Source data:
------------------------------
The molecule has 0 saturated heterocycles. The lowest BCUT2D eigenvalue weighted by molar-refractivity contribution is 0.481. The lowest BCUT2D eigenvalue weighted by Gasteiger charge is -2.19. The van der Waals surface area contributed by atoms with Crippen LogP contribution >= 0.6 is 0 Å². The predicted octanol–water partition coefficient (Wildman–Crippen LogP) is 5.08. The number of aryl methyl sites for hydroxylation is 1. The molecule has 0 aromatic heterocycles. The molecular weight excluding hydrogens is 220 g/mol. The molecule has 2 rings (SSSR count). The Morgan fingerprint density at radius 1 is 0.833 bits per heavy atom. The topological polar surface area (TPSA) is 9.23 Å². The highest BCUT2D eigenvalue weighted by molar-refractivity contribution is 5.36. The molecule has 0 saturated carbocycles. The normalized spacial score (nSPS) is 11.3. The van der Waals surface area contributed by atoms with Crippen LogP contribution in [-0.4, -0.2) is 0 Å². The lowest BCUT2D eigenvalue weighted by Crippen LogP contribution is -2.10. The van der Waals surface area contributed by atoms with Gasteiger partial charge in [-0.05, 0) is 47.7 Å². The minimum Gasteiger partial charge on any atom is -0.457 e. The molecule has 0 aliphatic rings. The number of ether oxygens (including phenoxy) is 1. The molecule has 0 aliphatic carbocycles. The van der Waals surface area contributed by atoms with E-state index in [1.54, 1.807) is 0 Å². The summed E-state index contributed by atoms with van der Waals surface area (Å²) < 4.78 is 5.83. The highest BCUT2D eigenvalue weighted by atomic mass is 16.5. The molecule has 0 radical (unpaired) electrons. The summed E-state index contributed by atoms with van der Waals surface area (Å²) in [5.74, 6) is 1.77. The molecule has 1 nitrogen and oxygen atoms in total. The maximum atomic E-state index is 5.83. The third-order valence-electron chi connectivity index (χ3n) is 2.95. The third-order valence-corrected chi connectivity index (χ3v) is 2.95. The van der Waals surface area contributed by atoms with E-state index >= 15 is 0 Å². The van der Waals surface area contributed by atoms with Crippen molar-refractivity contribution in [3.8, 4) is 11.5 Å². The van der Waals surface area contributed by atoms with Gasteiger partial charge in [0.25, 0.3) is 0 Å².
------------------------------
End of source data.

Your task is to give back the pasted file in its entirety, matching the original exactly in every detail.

The molecule has 0 saturated heterocycles. The lowest BCUT2D eigenvalue weighted by molar-refractivity contribution is 0.481. The lowest BCUT2D eigenvalue weighted by Gasteiger charge is -2.19. The van der Waals surface area contributed by atoms with Crippen LogP contribution >= 0.6 is 0 Å². The predicted octanol–water partition coefficient (Wildman–Crippen LogP) is 5.08. The number of aryl methyl sites for hydroxylation is 1. The molecule has 0 aromatic heterocycles. The molecular weight excluding hydrogens is 220 g/mol. The molecule has 2 rings (SSSR count). The Morgan fingerprint density at radius 1 is 0.833 bits per heavy atom. The topological polar surface area (TPSA) is 9.23 Å². The highest BCUT2D eigenvalue weighted by molar-refractivity contribution is 5.36. The molecule has 0 saturated carbocycles. The normalized spacial score (nSPS) is 11.3. The van der Waals surface area contributed by atoms with Crippen LogP contribution in [-0.4, -0.2) is 0 Å². The lowest BCUT2D eigenvalue weighted by Crippen LogP contribution is -2.10. The van der Waals surface area contributed by atoms with Gasteiger partial charge in [-0.05, 0) is 47.7 Å². The minimum Gasteiger partial charge on any atom is -0.457 e. The molecule has 0 aliphatic rings. The number of ether oxygens (including phenoxy) is 1. The molecule has 0 aliphatic carbocycles. The van der Waals surface area contributed by atoms with E-state index in [1.54, 1.807) is 0 Å². The summed E-state index contributed by atoms with van der Waals surface area (Å²) < 4.78 is 5.83. The highest BCUT2D eigenvalue weighted by atomic mass is 16.5. The molecule has 0 radical (unpaired) electrons. The summed E-state index contributed by atoms with van der Waals surface area (Å²) in [5.74, 6) is 1.77. The molecule has 1 nitrogen and oxygen atoms in total. The maximum atomic E-state index is 5.83. The third-order valence-electron chi connectivity index (χ3n) is 2.95. The third-order valence-corrected chi connectivity index (χ3v) is 2.95. The van der Waals surface area contributed by atoms with E-state index >= 15 is 0 Å². The van der Waals surface area contributed by atoms with Crippen molar-refractivity contribution in [3.8, 4) is 11.5 Å². The van der Waals surface area contributed by atoms with Gasteiger partial charge in [0.25, 0.3) is 0 Å².